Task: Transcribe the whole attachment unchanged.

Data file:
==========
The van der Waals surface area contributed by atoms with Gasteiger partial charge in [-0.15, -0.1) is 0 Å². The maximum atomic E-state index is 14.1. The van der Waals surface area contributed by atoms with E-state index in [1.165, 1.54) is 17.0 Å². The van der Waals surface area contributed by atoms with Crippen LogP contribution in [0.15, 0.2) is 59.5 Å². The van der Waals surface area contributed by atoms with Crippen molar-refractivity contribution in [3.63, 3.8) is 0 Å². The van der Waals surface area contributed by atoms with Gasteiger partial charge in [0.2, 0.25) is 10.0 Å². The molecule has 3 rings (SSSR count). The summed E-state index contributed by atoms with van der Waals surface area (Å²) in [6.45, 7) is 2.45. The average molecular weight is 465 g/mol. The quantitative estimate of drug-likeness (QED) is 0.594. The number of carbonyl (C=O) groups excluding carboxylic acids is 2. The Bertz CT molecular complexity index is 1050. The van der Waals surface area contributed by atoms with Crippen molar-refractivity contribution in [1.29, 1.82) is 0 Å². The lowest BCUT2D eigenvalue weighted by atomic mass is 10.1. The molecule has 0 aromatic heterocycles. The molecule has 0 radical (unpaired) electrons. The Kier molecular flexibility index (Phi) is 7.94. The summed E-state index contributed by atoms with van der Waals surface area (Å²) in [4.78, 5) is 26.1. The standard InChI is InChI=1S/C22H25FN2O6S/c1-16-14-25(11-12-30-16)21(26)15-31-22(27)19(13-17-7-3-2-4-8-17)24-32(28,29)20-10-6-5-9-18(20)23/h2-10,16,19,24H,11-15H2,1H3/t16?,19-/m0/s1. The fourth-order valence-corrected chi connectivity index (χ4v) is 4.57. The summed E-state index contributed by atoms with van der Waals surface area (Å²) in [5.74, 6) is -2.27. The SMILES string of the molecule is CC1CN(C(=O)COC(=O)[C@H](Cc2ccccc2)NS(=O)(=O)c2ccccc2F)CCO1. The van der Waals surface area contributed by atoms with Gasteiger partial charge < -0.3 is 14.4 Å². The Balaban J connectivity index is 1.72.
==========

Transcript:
The van der Waals surface area contributed by atoms with Gasteiger partial charge in [-0.15, -0.1) is 0 Å². The maximum atomic E-state index is 14.1. The van der Waals surface area contributed by atoms with E-state index in [1.165, 1.54) is 17.0 Å². The van der Waals surface area contributed by atoms with Crippen LogP contribution in [0.15, 0.2) is 59.5 Å². The van der Waals surface area contributed by atoms with Crippen molar-refractivity contribution in [3.63, 3.8) is 0 Å². The van der Waals surface area contributed by atoms with Gasteiger partial charge in [0.2, 0.25) is 10.0 Å². The molecule has 3 rings (SSSR count). The summed E-state index contributed by atoms with van der Waals surface area (Å²) in [6.45, 7) is 2.45. The average molecular weight is 465 g/mol. The quantitative estimate of drug-likeness (QED) is 0.594. The number of carbonyl (C=O) groups excluding carboxylic acids is 2. The Bertz CT molecular complexity index is 1050. The van der Waals surface area contributed by atoms with Crippen molar-refractivity contribution in [1.29, 1.82) is 0 Å². The lowest BCUT2D eigenvalue weighted by atomic mass is 10.1. The molecule has 0 aromatic heterocycles. The molecule has 0 radical (unpaired) electrons. The Kier molecular flexibility index (Phi) is 7.94. The summed E-state index contributed by atoms with van der Waals surface area (Å²) in [4.78, 5) is 26.1. The standard InChI is InChI=1S/C22H25FN2O6S/c1-16-14-25(11-12-30-16)21(26)15-31-22(27)19(13-17-7-3-2-4-8-17)24-32(28,29)20-10-6-5-9-18(20)23/h2-10,16,19,24H,11-15H2,1H3/t16?,19-/m0/s1. The fourth-order valence-corrected chi connectivity index (χ4v) is 4.57. The summed E-state index contributed by atoms with van der Waals surface area (Å²) in [5.74, 6) is -2.27. The SMILES string of the molecule is CC1CN(C(=O)COC(=O)[C@H](Cc2ccccc2)NS(=O)(=O)c2ccccc2F)CCO1. The van der Waals surface area contributed by atoms with Gasteiger partial charge < -0.3 is 14.4 Å². The Balaban J connectivity index is 1.72.